Saturday, 25 April 2015

Nepal Quakes

I have a lot of friends in Nepal after spending six to eight weeks a year, over eight years, project managing a hospital project in Kathmandu. So far all my friends in Kathmandu and Patan are safe and accounted for. In the Kathmandu Valley there are a number of District Earthquake emergency teams who are co-ordinating rescue, health and accommodation. Mostly it is the traditional brick built buildings which have taken the brunt of the damage. The worst damage is in the city of Bahktapur 10 kilometers outside of Kathmandu to the north east on the road to Dhulikeil, Jiri and the Khumbu (which is the area around Everest). The Valley hospitals have been designed to be up to Richter 8 resistant, as have many of the tourist hotels but it is between Kathmandu and Pokhara in the villages which perch on the tops of spurs and the edges of hanging valleys where most of the real problems lie.

These villages are often hard enough to get to from the main Kathmandu / Pokhara road when it is dry, they are are difficult to get to during the Monsoon when there are landslides due to deforestation (to create arable terraces and paddies) but in Nepal, this April, the monsoon has not yet dispersed, there are heavy thunderstorms forecast for the next week in the region between Kathmandu and Pokhara and on nights when the clouds clear, heavy frosts are forecast. Until the integrity of the runways at Kathmandu and Pokhara are checked, no relief flights can get into the two main airports serving the area. The integrity can not be assured until the after shocks cease which could be another 24 hours at least.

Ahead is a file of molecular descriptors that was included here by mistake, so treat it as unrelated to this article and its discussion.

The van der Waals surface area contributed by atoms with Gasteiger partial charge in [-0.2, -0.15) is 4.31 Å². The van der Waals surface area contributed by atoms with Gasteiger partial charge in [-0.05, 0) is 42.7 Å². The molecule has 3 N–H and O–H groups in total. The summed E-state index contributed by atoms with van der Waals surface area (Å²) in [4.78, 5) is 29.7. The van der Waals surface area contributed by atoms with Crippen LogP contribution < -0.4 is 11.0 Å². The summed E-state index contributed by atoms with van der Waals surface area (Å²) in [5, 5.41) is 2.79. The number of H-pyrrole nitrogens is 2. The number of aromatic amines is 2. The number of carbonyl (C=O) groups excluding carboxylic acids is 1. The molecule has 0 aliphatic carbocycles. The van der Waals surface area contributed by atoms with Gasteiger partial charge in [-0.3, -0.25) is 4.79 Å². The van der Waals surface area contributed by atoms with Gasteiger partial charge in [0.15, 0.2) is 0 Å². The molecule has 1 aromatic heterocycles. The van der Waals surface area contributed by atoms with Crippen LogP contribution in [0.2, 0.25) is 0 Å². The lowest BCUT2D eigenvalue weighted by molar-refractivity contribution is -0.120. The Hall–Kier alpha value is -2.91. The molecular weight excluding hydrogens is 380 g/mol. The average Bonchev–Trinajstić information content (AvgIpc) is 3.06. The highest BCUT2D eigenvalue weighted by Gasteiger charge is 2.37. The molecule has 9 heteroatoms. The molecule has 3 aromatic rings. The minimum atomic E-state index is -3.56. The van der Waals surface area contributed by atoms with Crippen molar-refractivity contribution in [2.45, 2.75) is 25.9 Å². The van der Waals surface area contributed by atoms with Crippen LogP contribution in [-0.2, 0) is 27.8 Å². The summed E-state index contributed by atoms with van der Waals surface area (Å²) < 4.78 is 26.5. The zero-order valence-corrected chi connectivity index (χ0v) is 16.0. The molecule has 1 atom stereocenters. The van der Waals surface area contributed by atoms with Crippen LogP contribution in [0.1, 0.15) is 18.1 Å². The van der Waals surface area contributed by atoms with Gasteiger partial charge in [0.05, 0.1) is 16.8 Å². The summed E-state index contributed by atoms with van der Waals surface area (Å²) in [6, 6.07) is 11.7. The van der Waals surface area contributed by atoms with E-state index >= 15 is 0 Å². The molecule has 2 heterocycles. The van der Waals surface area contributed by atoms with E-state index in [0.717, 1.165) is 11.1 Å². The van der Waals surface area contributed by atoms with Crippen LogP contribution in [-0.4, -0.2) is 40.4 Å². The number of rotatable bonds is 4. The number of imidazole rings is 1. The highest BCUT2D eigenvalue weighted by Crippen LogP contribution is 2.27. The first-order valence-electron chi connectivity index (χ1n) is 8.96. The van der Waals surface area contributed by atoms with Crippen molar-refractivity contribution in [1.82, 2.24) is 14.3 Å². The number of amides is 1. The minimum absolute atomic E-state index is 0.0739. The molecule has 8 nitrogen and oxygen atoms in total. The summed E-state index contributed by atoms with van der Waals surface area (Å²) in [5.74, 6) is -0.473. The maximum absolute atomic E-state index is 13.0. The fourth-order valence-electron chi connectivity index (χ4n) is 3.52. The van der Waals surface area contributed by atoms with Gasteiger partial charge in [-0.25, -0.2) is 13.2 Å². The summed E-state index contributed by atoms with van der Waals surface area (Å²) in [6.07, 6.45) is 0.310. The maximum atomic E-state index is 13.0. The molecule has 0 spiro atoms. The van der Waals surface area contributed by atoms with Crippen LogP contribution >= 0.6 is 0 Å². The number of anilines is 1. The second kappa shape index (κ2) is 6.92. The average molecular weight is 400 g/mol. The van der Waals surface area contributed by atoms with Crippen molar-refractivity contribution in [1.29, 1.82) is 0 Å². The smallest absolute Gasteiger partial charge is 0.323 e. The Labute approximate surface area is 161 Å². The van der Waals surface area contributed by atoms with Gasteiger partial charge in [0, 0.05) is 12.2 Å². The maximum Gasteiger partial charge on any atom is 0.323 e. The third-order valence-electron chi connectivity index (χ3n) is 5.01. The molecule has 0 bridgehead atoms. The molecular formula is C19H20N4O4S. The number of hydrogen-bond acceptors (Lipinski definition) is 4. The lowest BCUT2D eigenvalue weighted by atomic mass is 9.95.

Unless you have walked in the Himalayan foothills you will struggle to imagine how hard it is to get from spur top to spur top village, just a few miles as the crow flies but eight hours on foot as you descend into the deep valley floor and climb back out again, the total descent and climb can be in the region of 20,000 feet as you descend from 9,000 metres to 6,000 metres and back up again - this is on a good day. The nearest road access is at the bottom of these valleys which is often over two days and a 6,000 metre climb to the villages. 

Search and support teams working between villages will not just have the usual monsoon land slips to deal with but the additional and far worse slips which have been caused by the earthquake - all before you start dealing with the needs in villages where homes will have collapsed and the injured stuck there because there is no way to evacuate them. Nepal's Military has a few ancient Puma helicopters but relief agencies will be reliant on the rather long in the tooth Mil charter helicopters, originally flown to Nepal by Russian pilots at the end of the Afghan War in 1982.

I am sitting here wondering how local people I have met and made friends with in both the Khumbu and Annapurna areas are doing. Some of these villages are over a two day trek from the nearest road or airstrip by the Sherpa themselves or three to four days by a European who is fully acclimatised to altitude. It takes a European four days on average to get down from Everest base camp to Namche which is still a day or more away from the airfield at Lukla, depending on the weather. If Lukla airfield is closed it is five to seven days further trek down to the road head at Jiri. Now imagine this descent if you are carrying or supporting an injured climber who is not critical enough for helicopter Casevac, given the excessive demands on the small helicopter resource normally available in Nepal.

So when you watch the news coverage of the earthquake damaged buildings in the Kathmandu Valley, take a minute and consider how much worse it will be for those in the isolated villages and towns in the Himalayan foothills, near the epicentre, where the heavy rain and thunderstorms forecast for the Kathmandu Valley with freezing nights, combined with day time temperatures over 12 C lower than they should be for this time of year, this incoming week, at a height 1400 metres. Then ponder what the same weather will be like at 9,000 metres in the remote villages where up to 80% of the buildings will have been destroyed.

This in a country which is among the 10 poorest in the world and in villages where the average, daily income is less than 2$ a day.


If you wish to donate to help may I suggest donation to Shelter Box.


  1. Thanks for info, have made small donation to shelterbox

  2. thanks, great to read more detail about the type of terrain, it's hard to imagine it until reading this. Will donate what I can, have shared to fb and twitter.